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Employer-sponsored health plans should reflect national benchmarks for cancer screening

By Jeff Levin-Scherz, MD, MBA | June 8, 2022

Employers should update any reminder or incentive program to avoid prompting cancer screening more often than recommended.
Health and Benefits|Benessere integrato
Risque de pandémie

A study of over 1.3 million women in the U.K. has shown that the frequency of cervical cancer screening can safely be moved from once a year to every five years for women 25 to 49 years of age who have a negative genetic test for HPV (human papilloma virus). This genetic test replaces the traditional “Pap” smear, which requires a pathologist to microscopically review cells removed from the cervix. HPV testing is associated with fewer cancers diagnosed over the five years following a negative test compared to those diagnosed in the three years after a negative pap smear. Both require a pelvic examination when performed in a medical setting, although in the future women will be able to test themselves for HPV at home.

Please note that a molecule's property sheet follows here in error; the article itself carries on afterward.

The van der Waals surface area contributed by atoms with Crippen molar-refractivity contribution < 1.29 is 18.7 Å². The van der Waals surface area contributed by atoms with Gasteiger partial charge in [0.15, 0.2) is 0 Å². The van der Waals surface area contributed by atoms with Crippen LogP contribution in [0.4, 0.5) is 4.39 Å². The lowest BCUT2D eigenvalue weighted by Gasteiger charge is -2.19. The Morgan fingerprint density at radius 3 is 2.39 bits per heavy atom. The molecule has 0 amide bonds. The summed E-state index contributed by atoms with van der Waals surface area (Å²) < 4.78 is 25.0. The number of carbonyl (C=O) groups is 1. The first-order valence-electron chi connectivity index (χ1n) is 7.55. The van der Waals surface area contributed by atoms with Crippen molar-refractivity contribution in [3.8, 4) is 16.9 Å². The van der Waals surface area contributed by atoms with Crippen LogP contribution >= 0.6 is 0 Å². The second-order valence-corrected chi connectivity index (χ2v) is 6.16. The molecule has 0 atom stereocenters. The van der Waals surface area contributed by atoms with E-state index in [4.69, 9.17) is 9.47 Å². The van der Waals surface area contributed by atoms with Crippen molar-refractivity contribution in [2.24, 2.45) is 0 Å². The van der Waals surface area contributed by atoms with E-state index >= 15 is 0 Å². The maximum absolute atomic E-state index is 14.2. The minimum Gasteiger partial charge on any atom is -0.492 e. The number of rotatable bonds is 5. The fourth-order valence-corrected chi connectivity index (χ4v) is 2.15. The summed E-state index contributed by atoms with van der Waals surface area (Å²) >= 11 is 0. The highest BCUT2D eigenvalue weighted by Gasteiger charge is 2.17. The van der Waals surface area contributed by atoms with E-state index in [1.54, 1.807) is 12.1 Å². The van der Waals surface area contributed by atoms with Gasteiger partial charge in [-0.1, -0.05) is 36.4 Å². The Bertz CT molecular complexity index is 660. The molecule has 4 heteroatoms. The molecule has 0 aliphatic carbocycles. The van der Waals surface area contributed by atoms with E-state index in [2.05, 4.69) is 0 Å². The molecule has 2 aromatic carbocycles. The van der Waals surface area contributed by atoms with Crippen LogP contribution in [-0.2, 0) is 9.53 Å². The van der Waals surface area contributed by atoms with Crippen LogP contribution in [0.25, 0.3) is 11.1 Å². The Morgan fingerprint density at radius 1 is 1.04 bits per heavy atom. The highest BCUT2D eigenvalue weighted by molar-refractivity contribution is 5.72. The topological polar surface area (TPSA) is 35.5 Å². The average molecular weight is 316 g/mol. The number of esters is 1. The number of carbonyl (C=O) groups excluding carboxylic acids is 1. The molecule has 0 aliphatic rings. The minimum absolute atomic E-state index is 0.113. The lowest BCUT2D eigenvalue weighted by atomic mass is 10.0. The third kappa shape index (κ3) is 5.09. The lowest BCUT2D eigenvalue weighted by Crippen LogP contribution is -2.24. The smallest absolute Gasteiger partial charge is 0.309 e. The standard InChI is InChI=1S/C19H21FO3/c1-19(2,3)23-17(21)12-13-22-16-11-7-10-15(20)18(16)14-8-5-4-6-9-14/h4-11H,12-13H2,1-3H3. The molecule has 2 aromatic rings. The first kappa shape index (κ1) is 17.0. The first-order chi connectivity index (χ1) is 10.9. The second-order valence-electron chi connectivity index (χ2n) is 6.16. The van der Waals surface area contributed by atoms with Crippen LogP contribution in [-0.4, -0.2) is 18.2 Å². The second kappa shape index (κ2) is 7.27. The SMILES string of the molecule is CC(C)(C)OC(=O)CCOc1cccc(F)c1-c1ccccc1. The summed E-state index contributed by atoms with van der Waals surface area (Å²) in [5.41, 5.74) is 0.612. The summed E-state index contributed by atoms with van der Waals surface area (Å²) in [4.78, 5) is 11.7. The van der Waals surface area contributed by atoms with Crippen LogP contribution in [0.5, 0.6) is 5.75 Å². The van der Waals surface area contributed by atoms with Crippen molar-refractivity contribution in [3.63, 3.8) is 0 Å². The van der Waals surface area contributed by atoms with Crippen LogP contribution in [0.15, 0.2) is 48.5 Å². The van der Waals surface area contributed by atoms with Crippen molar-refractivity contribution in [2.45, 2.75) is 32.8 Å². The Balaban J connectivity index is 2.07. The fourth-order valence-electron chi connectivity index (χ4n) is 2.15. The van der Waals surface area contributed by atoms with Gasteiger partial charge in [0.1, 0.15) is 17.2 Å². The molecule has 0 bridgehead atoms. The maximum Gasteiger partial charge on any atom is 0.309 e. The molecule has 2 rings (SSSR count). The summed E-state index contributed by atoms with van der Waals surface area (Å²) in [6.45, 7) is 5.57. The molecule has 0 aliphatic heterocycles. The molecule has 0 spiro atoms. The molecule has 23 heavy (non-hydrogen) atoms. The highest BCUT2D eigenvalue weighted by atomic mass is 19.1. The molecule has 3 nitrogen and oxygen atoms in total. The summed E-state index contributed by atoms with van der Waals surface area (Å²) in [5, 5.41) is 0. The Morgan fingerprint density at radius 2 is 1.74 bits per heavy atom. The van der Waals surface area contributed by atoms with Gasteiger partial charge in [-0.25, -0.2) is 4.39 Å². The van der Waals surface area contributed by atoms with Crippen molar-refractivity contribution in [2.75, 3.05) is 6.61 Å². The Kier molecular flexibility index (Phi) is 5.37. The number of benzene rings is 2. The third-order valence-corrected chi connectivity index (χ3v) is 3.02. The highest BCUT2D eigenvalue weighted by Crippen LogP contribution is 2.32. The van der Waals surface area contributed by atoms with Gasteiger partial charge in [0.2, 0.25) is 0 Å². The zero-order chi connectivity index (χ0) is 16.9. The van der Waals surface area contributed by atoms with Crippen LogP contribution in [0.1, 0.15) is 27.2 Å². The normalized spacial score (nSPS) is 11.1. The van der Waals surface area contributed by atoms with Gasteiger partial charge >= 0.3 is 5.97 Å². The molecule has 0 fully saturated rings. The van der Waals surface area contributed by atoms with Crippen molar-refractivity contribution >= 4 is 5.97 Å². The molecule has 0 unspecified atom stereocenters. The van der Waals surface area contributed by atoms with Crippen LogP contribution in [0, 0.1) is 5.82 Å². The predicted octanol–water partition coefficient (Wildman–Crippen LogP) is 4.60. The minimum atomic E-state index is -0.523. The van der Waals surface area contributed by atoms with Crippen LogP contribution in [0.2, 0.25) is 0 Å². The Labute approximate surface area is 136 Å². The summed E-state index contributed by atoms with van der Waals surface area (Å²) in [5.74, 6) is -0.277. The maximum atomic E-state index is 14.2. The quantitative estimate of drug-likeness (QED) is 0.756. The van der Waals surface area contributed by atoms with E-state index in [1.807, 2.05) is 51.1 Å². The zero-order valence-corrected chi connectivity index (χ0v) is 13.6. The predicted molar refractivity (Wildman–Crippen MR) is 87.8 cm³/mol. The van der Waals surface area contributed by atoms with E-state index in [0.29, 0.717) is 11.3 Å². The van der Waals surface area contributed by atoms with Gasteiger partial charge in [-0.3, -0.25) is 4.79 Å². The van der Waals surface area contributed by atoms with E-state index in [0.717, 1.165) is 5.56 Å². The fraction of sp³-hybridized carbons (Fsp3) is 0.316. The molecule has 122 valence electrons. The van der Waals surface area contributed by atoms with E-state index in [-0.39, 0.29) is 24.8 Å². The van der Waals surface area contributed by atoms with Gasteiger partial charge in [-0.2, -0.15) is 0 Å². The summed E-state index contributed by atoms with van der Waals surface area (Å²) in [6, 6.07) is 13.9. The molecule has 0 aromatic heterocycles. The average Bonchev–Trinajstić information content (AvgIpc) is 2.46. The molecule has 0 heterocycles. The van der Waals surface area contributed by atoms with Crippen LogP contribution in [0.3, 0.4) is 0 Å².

The U.S. Preventive Services Task Force (USPSTF) currently recommends cervical cancer screening every three years from ages 21 to 29 with pap smears alone. For women ages 30 to 65 years, the USPSTF recommends screening every three years with cervical cytology alone or every five years with high-risk HPV testing.

A study last year demonstrated that administering HPV vaccines between ages 12 to 13 lowered cervical cancer rates by 87%, showing us that vaccination could make cervical cancer incredibly rare, so it’s possible that the need for screening will decrease in subsequent years.